Recent research has revealed that a person or team wearing red is more likely to win a physical contest than a person or team wearing another color. In the present research, we examined whether red influences perceptions of relative dominance and threat in an imagined same-sex competitive context, and did so attending to the distinction between wearing red oneself and viewing red on an opponent. Results revealed a bidirectional effect: wearing red enhanced perceptions of one’s relative dominance and threat, and viewing an opponent in red enhanced perceptions of the opponent’s relative dominance and threat. These effects were observed across sex, and participants seemed unaware of the influence of red on their responses. Our findings lead to practical suggestions regarding the use of colored attire in sport contexts, and add to an emerging, provocative literature indicating that red has a subtle but important influence on psychological functioning.
Serge Brand, Markus Gerber, Flora Colledge, Edith Holsboer-Trachsler, Uwe Pühse, and Sebastian Ludyga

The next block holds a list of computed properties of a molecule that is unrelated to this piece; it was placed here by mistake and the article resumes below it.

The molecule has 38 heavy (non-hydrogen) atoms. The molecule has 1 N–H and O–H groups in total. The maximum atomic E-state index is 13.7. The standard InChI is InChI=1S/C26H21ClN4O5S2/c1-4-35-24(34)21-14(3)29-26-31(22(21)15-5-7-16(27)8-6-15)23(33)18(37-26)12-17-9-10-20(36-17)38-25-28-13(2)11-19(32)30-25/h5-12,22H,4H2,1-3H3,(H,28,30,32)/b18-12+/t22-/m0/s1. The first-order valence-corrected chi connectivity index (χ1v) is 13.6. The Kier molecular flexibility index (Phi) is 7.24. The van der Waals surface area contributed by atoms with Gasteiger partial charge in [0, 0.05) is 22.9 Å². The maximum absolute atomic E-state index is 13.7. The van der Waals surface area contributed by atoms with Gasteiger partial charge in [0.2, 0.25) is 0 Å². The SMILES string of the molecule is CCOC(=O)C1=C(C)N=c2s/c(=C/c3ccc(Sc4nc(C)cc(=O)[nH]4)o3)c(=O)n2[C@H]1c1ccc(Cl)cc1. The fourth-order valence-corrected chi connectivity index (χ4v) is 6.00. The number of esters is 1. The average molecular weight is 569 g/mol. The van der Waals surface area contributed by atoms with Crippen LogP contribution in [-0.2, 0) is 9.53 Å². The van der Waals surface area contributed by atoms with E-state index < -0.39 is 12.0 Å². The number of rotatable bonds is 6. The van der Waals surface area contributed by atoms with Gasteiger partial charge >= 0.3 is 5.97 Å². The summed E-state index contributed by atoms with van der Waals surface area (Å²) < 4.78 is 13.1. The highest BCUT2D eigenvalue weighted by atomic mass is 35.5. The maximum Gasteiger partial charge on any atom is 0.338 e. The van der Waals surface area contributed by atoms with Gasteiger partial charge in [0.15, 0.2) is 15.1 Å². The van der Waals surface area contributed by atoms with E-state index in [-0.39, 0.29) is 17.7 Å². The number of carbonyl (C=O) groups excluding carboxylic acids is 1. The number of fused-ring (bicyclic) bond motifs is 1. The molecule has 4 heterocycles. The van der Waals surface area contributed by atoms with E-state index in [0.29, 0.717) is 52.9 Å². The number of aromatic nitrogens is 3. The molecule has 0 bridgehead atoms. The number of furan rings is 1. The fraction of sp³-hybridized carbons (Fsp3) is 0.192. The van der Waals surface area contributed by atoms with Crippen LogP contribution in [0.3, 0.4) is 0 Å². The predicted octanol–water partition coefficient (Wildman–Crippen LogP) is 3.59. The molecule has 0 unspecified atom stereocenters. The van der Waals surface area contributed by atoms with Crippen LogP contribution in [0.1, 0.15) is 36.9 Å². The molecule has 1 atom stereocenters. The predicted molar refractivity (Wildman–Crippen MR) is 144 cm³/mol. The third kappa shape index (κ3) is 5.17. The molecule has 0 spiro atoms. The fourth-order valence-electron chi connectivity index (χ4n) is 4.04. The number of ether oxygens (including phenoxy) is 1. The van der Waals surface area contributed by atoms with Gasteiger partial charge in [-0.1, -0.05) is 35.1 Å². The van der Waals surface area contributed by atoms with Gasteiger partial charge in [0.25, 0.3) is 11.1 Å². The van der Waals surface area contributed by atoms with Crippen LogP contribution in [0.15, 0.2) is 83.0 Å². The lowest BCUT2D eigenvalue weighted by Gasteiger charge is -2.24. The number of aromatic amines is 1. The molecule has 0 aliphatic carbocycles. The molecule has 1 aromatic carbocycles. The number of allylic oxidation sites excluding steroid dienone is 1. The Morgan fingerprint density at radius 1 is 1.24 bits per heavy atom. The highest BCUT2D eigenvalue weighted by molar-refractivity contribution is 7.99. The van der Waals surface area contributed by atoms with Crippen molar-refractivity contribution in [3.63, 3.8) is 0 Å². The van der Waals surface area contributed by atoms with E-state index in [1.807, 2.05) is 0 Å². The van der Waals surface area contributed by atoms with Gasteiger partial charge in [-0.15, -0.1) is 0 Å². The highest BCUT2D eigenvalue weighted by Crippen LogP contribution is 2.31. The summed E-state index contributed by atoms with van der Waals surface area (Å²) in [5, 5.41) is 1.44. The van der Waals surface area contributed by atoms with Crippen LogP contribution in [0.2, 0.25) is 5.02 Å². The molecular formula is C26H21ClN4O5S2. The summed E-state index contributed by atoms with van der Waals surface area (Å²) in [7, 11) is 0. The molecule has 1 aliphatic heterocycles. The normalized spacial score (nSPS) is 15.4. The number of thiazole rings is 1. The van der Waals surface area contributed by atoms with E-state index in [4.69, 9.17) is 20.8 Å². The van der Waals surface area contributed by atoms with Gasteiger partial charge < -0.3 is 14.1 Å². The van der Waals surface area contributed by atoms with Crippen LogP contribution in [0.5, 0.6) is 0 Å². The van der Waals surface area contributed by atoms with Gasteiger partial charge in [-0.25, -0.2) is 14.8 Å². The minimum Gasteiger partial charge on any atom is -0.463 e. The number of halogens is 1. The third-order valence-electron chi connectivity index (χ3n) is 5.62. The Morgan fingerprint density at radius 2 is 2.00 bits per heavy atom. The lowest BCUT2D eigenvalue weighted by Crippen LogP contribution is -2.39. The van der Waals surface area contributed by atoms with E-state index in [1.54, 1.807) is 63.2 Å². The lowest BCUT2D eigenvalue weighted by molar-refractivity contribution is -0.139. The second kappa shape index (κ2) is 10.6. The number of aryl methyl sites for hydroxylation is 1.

While there is evidence that acute bouts of aerobic and coordinative exercise positively affect attention and executive functions, no study has focused on the impact of acute exercise on facial-emotion processing. A total of 106 adolescents (mean age 13.0 years) were randomly assigned to a group performing either an aerobic exercise session (AER), an aerobic exercise session with coordinative demands (AER+C), or stretching. Before and after the 35-min experimental session, participants completed computerized facial-emotion labeling and emotion-matching tasks. Facial-emotion labeling, but not emotion matching, increased over time, but more so in AER and AER+C conditions. When aerobic exercise is combined with coordinative demands, greater benefits seem to be elicited for some aspects of facial-emotion recognition. Results suggest a new direction for the influence of exercising on dimensions of psychological functioning, namely on emotion processing and social cognition.